As I stretch out the left side of my body, and I have my left shoulder higher, now as I begin to fire upward with my arms, my shoulders are going to change positions.
So as I’m contacting the ball for my serve, I’m now going to be leaning forward into the court and now my left shoulder is going to be significantly lower than my right shoulder as I’m coming up and hitting the ball.
So my shoulders are going from here in the trophy pose, to tilting forward as I’m hitting the ball, and that upward rocking motion, kind of imagine this as a teeter-totter, as that rocks forward, I can now throw my arm that much harder.
A lot of people have the idea that my shoulders are going to stay level the entire time, and you’re going to burn a lot of speed doing that.
Your arms simply can’t fire hard enough if we keep our shoulders level the whole time.
The left shoulder is higher in the trophy pose, the right shoulder is higher as we’re throwing the racket upward to get a lot of that speed, so that’s very, very critical.
Now the reason I want to stretch this out so much is because from the trophy pose to my contact position, I’m going to be making a yes motion with my left arm.
So you imagine you just did something really good, you’re excited, and you give kind of a fist pump, “Yes!” and you pull your elbow right to your side.
That’s the kind of motion we’re going to be having with this opposite arm, and that’s going to allow our shoulders to tilt forward that much quicker.
So as I’m stretched out here, what’s called a stretch-shortening cycle is happening all down my left side.
So I’m stretching out all the muscles in my left side, and now they’re going to be able to fire a lot faster as I go up with my racket.
I’m going to do that yes motion, my muscles are going to be able to fire that much harder in my left side, and I’m going to be able to throw the racket upward a lot faster.
So now let me go ahead and grab the racket and I’ll kind of show you in slow motion how this is going to happen.
I’m starting, let me go ahead and go through these checkpoints, and we’ll go ahead and do some drills here also.
So the first thing I want you to do, we’re going to go through the three checkpoints.
Checkpoint number one as I’m beginning my toss, my left arm is going to be inside my left leg.
Checkpoint number two, I’m getting stretched out, I’m in the trophy pose, and my left arm is fully extended, all my left side is really stretched out here.
Checkpoint number three, I’m going to go to contact, I’m going to be doing the yes motion as I’m starting up with my arm.
As I’m starting up with my body, and I’m going to pull back and I’m pulling this arm into my side which is going to allow me to hit upward much more aggressively with the right side of my body. So that’s the third position.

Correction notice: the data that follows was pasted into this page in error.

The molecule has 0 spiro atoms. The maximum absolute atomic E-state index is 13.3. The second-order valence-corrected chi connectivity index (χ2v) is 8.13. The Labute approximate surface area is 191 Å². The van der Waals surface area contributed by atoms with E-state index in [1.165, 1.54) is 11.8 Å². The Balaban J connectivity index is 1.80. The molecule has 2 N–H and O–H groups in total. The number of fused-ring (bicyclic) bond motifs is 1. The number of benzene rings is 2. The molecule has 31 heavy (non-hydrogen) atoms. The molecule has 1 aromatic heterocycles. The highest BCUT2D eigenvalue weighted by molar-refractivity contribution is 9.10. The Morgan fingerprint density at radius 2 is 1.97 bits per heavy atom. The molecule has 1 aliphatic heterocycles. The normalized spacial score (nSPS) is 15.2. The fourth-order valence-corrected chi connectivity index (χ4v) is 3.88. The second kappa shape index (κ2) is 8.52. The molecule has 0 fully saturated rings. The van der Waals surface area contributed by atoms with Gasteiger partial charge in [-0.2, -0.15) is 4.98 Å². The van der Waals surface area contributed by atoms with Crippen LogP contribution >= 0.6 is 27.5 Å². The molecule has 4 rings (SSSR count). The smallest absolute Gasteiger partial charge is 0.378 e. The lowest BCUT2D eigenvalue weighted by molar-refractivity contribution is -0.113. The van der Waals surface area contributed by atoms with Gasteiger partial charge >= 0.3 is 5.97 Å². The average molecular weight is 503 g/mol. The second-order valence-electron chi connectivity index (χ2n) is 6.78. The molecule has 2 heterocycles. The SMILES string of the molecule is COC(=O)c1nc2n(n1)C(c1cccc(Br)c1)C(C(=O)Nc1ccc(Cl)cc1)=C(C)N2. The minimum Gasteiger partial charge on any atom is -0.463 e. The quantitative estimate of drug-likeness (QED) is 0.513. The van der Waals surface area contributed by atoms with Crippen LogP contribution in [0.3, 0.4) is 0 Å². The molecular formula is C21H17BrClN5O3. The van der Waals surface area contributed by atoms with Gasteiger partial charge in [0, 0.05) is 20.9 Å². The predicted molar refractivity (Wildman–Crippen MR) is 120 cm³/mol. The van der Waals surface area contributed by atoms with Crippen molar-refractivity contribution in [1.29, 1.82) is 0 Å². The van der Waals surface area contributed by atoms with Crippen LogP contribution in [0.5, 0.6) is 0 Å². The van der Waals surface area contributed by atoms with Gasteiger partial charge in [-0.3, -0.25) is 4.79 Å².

Position number one, left arm inside the left leg.
Number two, I’m pausing in my trophy pose really stretched out.
Position number three, letting those shoulders change directions, tucking this left arm in, and that’s going to allow me to hit up, and then I’m simply just going to follow on through.
I’m going to pause 100 repetitions in each one of those positions.
Really get the feeling of that stretch, really get the feeling of pulling my left arm down, and get the technique down first.
Once I’ve done that, now I can start to make that into a fluid motion, and what I’m really going to focus in on in this drill, as I make this a fluid motion, I’m going to be pulling my left arm down into my side as I’m accelerating with my right arm.
I don’t want to, again, you’ve probably heard maybe you’re opening up too soon.
What they mean is, you’re letting the left arm come down before the right arm is going up, and then you don’t have that acceleration that you’re going to have if you do this correctly.
So as I go into my fluid motions another 100 repetitions, now I want to concentrate on waiting until I’m starting up to let my left arm pull down in that yes motion, it’s going to look something like this.
There we go, and I can really get that snap, and you can see how my shoulders are going to change directions from left shoulder up to left shoulder down at contact.
Another 100 repetitions doing that, then you can go ahead, grab a tennis ball, and we’re going to go nice and smooth at first, and you can start to add the speed once you get the rhythm with this.
We’re going to go ahead and toss a couple balls up, and really work on that motion and counteracting that see-saw type action that’s happening with your shoulders.
Use your off arm to build your speed, and you’re going to be that much more powerful.
All right guys, so work on this drill, I know it’s going to help you with your serve speed, and really wait, stretch out that left side, and wait until you’re firing upward to start pulling that lead arm down.
Good luck to you guys, work hard on it, and I’ll see you all soon.